- A 2010 study found that C-reactive protein that triggers inflammation and which is associated with heart attack risk was higher in people who got six or fewer hours of sleep a night. (Inflammation is also linked to stroke, diabetes, arthritis, and premature aging.)
- Researchers at Harvard University and Boston College found that people seem to strengthen the emotional components of a memory during sleep, which may help spur the creative process.
- A lack of sleep can result in ADHD-like symptoms in kids, Dr. David Rapoport says. … “Kids don’t react the same way to sleep deprivation as adults do. Whereas adults get sleepy, kids tend to get hyperactive.”
- Sleep can definitely reduce levels of stress, and with that, people can have better control of their blood pressure,” Dr. Raymonde Jean says. “It’s also believed that sleep affects cholesterol levels, which play a significant role in heart disease.”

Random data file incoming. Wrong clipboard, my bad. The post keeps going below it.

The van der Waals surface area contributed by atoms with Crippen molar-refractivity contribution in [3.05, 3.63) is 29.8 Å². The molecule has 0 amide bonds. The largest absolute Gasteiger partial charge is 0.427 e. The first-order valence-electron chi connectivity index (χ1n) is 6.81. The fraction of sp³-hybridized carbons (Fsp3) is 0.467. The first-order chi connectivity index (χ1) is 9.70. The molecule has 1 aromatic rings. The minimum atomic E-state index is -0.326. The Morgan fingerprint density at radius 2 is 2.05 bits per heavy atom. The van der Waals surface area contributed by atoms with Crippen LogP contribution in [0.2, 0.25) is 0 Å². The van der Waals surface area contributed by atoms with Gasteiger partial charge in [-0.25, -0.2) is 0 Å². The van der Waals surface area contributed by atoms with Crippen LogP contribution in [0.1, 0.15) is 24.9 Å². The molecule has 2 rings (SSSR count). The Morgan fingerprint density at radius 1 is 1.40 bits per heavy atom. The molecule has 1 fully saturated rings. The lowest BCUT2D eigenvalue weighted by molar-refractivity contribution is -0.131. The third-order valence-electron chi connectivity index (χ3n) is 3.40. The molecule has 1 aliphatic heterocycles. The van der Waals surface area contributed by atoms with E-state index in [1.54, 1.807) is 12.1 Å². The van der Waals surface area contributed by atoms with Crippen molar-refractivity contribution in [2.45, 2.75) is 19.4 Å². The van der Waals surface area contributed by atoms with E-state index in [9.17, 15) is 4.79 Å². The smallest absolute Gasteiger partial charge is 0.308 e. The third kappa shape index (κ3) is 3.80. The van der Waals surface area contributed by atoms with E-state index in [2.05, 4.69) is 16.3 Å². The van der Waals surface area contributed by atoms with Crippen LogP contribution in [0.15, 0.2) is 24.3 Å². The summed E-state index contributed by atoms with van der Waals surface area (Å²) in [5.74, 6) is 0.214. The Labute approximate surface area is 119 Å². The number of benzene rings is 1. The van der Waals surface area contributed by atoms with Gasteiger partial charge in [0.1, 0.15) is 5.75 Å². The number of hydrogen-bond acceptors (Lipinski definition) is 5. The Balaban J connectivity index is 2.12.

- A lack of sleep can contribute to depression,” Dr. Jean says. “A good night’s sleep can really help a moody person decrease their anxiety. You get more emotional stability with good sleep.”1
D. A. Carson wrote:
We are whole, complicated beings; our physical existence is tied to our spiritual well-being, to our mental outlook, to our relationships with others, including our relationship with God. Sometimes the godliest thing you can do in the universe is get a good night’s sleep—not pray all night, but sleep. I’m certainly not denying that there may be a place for praying all night; I’m merely insisting that in the normal course of things, spiritual discipline obligates you [to] get the sleep your body needs.2
This quote from D. A. Carson is similar to something the Lord had previously shown me. As important as prayer is in our lives, if we don’t get proper sleep, it will be much more difficult to pray as effectively with a mind that is clouded and a body that’s weakened.
I’d like to leave you with some points received from the Lord in prophecy on this crucial topic of finding the right balance in our lives in regard to sleep.
Sleep is even good for your spirit. Those times of sleep allow a clear, unfettered connection to Me. It’s a time to rest, to process and draw conclusions, and to develop greater understanding.